Conficker Attacks 700 University of Utah PCs

Conficker attacked more than 700 computers at the University of Utah, including computers at three of the school's hospitals. The Conficker worm has been attacking the Web with malware and attempting to lure users into downloading fake anti-virus software. Meanwhile, a Twitter worm is also wrecking havoc online.

The dreaded Conficker worm made an appearance at the University of Utah heading into the weekend, attaching more than 700 computers and spreading its malware to the university's three hospitals.

A spokesperson for the university insisted that patient records remain unaffected. According to a report by the Associated Press, campus IT cut off online access for up to 6 hours on April 10, in a bid to isolate Conficker before it could cause further damage.

Conficker was first detected on campus on Thursday, April 9. In addition to infecting hospital computers, Conficker also infiltrated systems in the medical school and the colleges of nursing, pharmacy and health.

Administrators had informed staff and students on the best practices for scrubbing Conficker from computers and auxiliary devices such as smartphones.

The updated version of the Conficker worm continues to wreak havoc worldwide, both by downloading malware connected to the Waledac botnet and attempting to lure users into downloading fake anti-virus software.

On April 9, eWEEK reported that Conficker had been observed downloading a file detected by Kaspersky Lab as FraudTool.Win32.SpywareProtect2009.s. Upon running the file, the user is asked to pay $49.95 to remove the "detected threat."

The Waledac malware, once downloaded by Conficker, steals passwords and converts users' systems into spamming bots.

Although expected to launch its attacks on April 1, Conficker decided to wait roughly a week before spreading its payload via peer-to-peer between infected computers.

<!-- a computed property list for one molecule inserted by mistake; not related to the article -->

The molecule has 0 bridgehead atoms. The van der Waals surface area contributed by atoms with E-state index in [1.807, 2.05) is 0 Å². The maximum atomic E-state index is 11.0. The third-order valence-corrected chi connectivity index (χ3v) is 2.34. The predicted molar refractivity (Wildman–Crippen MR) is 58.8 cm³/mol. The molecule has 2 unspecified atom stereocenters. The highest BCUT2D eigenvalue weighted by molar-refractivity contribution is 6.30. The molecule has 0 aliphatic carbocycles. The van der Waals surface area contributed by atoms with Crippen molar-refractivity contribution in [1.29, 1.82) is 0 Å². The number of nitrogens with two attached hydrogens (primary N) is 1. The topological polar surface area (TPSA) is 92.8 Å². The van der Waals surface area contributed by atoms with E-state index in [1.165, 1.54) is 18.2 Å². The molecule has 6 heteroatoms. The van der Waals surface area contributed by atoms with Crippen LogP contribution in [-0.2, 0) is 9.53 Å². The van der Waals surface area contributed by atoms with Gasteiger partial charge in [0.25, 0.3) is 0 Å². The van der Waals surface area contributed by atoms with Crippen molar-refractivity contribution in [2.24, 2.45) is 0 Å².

Also in malware news, Twitter was infected by a worm over the weekend that caused user accounts to generate a spam message reading "Mikeyy." According to reports, the worm was created by 17-year-old Mike Mooney "out of boredom."

The worm began its rounds at 2 a.m. on April 11 from four accounts, before expanding to 100 accounts and sending nearly 10,000 spam "tweets" by the afternoon of April 12. The infected accounts had been secured, according to the company.

Twitter co-founder Biz Stone suggested there will be repercussions against the worm's creator, citing a MySpace precedent.

"The worm introduced to Twitter this weekend was similar to the famous Samy worm which spread across the popular MySpace social-networking site a while back," Stone wrote in an April 12 corporate blog post. "At that time, MySpace filed a lawsuit against the virus creator, which resulted in a felony charge and sentencing. Twitter takes security very seriously, and we will be following up on all fronts."

Stone also emphasized that "no passwords, phone numbers or other sensitive information was compromised as part of these attacks."